Alumna brings African-American art songs to light

Dr. Christine Jobson Dr. Christine Jobson
Dr. Christine Jobson, D.M.A. '19

By Nastasia Boulos

Dr. Christine Jobson, D.M.A. ’19, loves—and knows—music.

She’s performed around the world as a concert singer and taught at various local colleges and universities. She sings gospel music and classical music, often bridging the two. She enjoys jazz and Caribbean rhythms, perhaps because of her Jamaican heritage. She holds a bachelor’s degree in music education, a master’s in vocal performance, and a doctorate in vocal pedagogy and performance. And she’s recorded two full-length albums.

“I've always been told that if you're looking for the thing that you're going to do for the rest of your life,” she says, “you should seek after the thing that you would do for free anyway. And for me, singing was that thing that I could do all day long, even if I only got paid two cents, because I just love to sing that much.

But there’s one aspect of music that gets more of her attention. As a singer, music professor, and student, Jobson has made it her mission to preserve and share a segment of music literature that has been largely overlooked: classical music by African American composers, including art songs.

“It’s been my goal to bring them to light,” she says. “Until it’s no longer a separate genre in a corner, but something appreciated by all classical music educators and performers.”

Because music, Jobson knows, is not just about music. It’s a means of expression and a way to spread joy, but it’s also a window into a culture. “When you hear an African American art song,” she explains, “when you study the text, you get a more personal look at the story and history of black people and of some of the struggles of our people.”

She devoted her first recital as a doctoral student in vocal pedagogy and performance at the Frost School of Music to African American arts songs and Negro spirituals.

Her second recital, and ultimately her dissertation, focused on Florence Price, the first black woman to have one of her compositions played by a major American orchestra. Jobson picked 12 songs from a stack of music manuscripts that had recently been found, accidentally, during a house renovation in Illinois and been turned over to the University of Arkansas Special Collections.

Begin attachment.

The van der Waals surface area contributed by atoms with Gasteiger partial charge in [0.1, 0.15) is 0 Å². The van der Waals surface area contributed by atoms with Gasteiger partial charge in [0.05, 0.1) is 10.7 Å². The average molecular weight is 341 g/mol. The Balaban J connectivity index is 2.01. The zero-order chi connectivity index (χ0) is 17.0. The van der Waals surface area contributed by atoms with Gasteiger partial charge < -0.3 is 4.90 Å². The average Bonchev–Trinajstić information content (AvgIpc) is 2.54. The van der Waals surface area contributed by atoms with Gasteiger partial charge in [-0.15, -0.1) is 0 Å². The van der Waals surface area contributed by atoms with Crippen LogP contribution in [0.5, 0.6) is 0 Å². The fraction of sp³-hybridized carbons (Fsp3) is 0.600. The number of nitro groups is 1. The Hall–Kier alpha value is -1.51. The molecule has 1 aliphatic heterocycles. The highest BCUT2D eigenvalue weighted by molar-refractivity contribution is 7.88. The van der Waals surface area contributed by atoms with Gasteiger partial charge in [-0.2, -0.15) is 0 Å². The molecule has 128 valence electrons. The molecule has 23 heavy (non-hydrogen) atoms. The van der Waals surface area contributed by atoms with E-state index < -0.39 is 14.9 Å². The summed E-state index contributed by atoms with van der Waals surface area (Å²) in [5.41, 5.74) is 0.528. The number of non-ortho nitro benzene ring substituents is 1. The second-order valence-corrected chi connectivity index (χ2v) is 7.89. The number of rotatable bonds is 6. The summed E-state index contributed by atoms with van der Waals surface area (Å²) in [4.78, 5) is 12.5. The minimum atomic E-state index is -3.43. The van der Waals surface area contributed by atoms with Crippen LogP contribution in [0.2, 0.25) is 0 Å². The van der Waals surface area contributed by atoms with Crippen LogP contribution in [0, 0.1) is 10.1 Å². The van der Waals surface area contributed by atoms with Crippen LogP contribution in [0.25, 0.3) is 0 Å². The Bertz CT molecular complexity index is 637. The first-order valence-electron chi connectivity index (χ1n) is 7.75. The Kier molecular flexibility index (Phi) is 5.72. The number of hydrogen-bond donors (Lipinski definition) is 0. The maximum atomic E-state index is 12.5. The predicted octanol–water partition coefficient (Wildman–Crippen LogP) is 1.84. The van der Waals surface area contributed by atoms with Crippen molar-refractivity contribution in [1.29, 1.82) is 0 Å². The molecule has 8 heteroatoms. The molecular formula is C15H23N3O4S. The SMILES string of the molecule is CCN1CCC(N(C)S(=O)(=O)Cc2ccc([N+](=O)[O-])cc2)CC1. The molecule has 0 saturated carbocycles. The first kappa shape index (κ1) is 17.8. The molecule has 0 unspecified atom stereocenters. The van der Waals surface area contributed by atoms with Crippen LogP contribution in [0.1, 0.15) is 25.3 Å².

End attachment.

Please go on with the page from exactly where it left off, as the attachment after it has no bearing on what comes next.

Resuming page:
She studied the songs, which feature the poetry of female poets, meticulously, providing musical analysis and a discussion of the poets, shedding light on the life of Florence Price, and adding to the body of literature about African American art songs. In her most recent album, "Nearly Lost: Art Songs by Florence Price," Jobson provides her interpretation of the music.

Her work has not gone unnoticed. 

At the 2019 American Prize competition, a national competition focused on classical music, Jobson received a special judges’ citation for “championing African American composers of art song.” In May, she won first place in the Young Artist category of the George Shirley vocal competition, named after the first black tenor to have a lead role at the Metropolitan Opera in New York.

Jobson credits her professors at the Frost School for sharing their experiences, supporting her in her efforts to study African American arts songs, and allowing her to create her own experiences and shape the program into something that benefits her career beyond Frost.

She recently moved to New York City, where she is performing in the chorus of the Metropolitan Opera production of "Porgy and Bess," which premiered on September 23rd. She is also teaching at Western Connecticut State University.

“My advice might sound cliché,” she says, “but it's so important to be yourself, to really just accept who you are, no matter what style of music you sing or play or perform, find what really speaks to you, and walk in that direction.”

To learn more about Jobson and her music, please visit: